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Nacula Villagers Plant Mangroves To Save Eroding Coastline

Nacula Villagers Plant Mangroves To Save Eroding Coastline
WWF-Pacific staff members with Nacula villagers after planting the mangrove seedlings. Photo: WWF-Pacific
July 30
15:27 2018

The people of Nacula Village in the district of Nacula, Yasawa, extended its mangrove nursery with the planting of more than 180 mangrove seedlings.

This was their contribution to this year’s International Day for the Conservation of Mangrove Ecosystems, commemorated annually on July 26.

The mangrove activity was led by the young men of the village.

Nacula Village headman (turaga-ni-koro) Kemueli Naibilavou said: “We are grateful to be part of this mangrove planting even though we planted a small number. But if we continue to do more planting, it will all add up.

“The challenge now, is that we need to plant more mangroves and the community is ready to do that. Whatever it takes to help protect and further prevent our coastline from further erosion.

“It is good to see this time around that the men are taking ownership of this mangrove planting initiative because such initiative needs everyone’s participation.”

Nacula village women’s representative Lavenia Naivalu said: “What we are doing and have been doing, in 10 to 20 years’ time, our children would be benefitting from the actions we are carrying out.”

The mangrove raising seedling initiative is also one of the rehabilitation efforts; WWF-Pacific has and continues to undertake with communities in the district of Nacula over the next three years through its ‘Living with Change: Resilient Mangroves, Fisheries and People of Fiji and PNG’ project that is funded by the German Government.

WWF-Pacific’s IKU Project Climate Change Officer Rusila Savou-Wara said: “The mangrove nursery set up is aimed to encourage sedimentation along the coastline to mitigate the issue of coastal erosion and once these mangroves become well established, it will provide a lot of ecosystem services to the community.”

The village mangrove nursery, which lies on a certain section of the village’s eroding coastline, has now over 1000 mangrove seedlings.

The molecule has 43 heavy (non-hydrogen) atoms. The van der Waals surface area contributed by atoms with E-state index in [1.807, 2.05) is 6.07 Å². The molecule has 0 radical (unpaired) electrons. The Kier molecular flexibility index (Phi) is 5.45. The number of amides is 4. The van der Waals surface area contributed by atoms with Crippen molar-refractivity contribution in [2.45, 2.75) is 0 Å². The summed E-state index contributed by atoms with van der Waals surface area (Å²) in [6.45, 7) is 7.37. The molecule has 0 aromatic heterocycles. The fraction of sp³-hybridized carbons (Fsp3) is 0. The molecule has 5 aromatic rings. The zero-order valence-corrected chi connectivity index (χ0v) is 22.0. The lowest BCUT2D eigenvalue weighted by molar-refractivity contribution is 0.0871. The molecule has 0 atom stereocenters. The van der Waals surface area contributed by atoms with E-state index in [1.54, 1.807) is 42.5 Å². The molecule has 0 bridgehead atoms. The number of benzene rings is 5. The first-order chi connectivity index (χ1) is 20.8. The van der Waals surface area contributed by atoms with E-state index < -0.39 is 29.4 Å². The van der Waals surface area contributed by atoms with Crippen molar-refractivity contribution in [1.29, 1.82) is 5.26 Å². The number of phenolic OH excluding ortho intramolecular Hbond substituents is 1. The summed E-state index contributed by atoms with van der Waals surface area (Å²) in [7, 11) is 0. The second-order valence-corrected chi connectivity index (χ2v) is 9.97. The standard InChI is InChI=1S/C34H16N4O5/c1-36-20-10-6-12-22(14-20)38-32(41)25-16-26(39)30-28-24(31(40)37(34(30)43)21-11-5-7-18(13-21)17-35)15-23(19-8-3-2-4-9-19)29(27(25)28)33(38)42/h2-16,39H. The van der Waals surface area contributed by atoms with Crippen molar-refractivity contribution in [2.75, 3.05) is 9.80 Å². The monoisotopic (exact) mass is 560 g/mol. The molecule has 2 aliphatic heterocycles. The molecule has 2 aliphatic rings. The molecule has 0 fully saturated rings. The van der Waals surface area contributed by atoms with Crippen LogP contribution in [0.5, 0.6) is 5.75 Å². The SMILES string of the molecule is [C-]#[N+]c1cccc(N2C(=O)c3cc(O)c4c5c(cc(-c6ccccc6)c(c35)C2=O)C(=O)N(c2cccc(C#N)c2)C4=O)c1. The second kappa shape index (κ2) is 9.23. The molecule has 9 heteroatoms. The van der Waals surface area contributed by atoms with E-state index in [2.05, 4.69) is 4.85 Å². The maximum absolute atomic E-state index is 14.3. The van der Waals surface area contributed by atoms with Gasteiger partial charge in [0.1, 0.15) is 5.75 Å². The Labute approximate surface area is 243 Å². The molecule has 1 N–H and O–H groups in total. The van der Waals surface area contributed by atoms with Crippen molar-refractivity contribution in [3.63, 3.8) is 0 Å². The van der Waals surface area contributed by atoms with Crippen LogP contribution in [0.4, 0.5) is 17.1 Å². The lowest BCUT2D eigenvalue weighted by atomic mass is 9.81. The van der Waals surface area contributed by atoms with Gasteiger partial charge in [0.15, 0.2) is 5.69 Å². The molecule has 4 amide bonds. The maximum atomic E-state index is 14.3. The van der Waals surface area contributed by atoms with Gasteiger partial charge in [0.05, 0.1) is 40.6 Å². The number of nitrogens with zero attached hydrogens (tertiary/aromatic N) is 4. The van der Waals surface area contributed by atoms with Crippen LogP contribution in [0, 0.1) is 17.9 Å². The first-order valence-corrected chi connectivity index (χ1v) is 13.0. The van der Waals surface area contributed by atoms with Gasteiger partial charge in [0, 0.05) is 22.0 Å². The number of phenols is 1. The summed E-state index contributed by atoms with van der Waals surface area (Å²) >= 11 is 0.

Ms Naivalu said: “It is encouraging to see that the mangrove seedlings that we raised a few months ago are growing well.

“If we continue planting mangroves, in years to come, we will have enough mangroves that will not only protect our coastline but bring back the fish and marine life that thrive in mangroves.”

Through the IKU Project, WWF-Pacific plans to establish 10 hectares of mangroves in the district of Nacula. The mangrove nursery set up here in Nacula village is a step in the right direction.

Ms Savou-Wara said: “Setting up mangrove plots is not an easy task but it is encouraging to see the community to take lead and add on to their nursery.

“It is a testimony of their commitment to bring the fish back, to bring the sand back, to bring life and security back to their families now and into the future.

“These community reps are definitely agents of change for the sustainable development of their communities.”

A Nacula villager potting mangrove propagules. Photo: WWF-Pacific

A Nacula villager potting mangrove propagules. Photo: WWF-Pacific

About WWF

WWF is part of the Global Mangrove Alliance partnership that was formed at the World Ocean Summit in 2017.

The Global Mangrove Alliance is an initiative to increase mangrove habitats by 20 per cent by 2030.

According to a wetlands report carried out in 2008, mangroves in the Pacific cover an area of around 597,000 hectares. Fiji has around 42,000 ha of mangrove forest.

The Global Mangrove Alliance target of 20 per cent restoration means Fiji has to plant an additional 8520 ha of mangroves by 2030.

 

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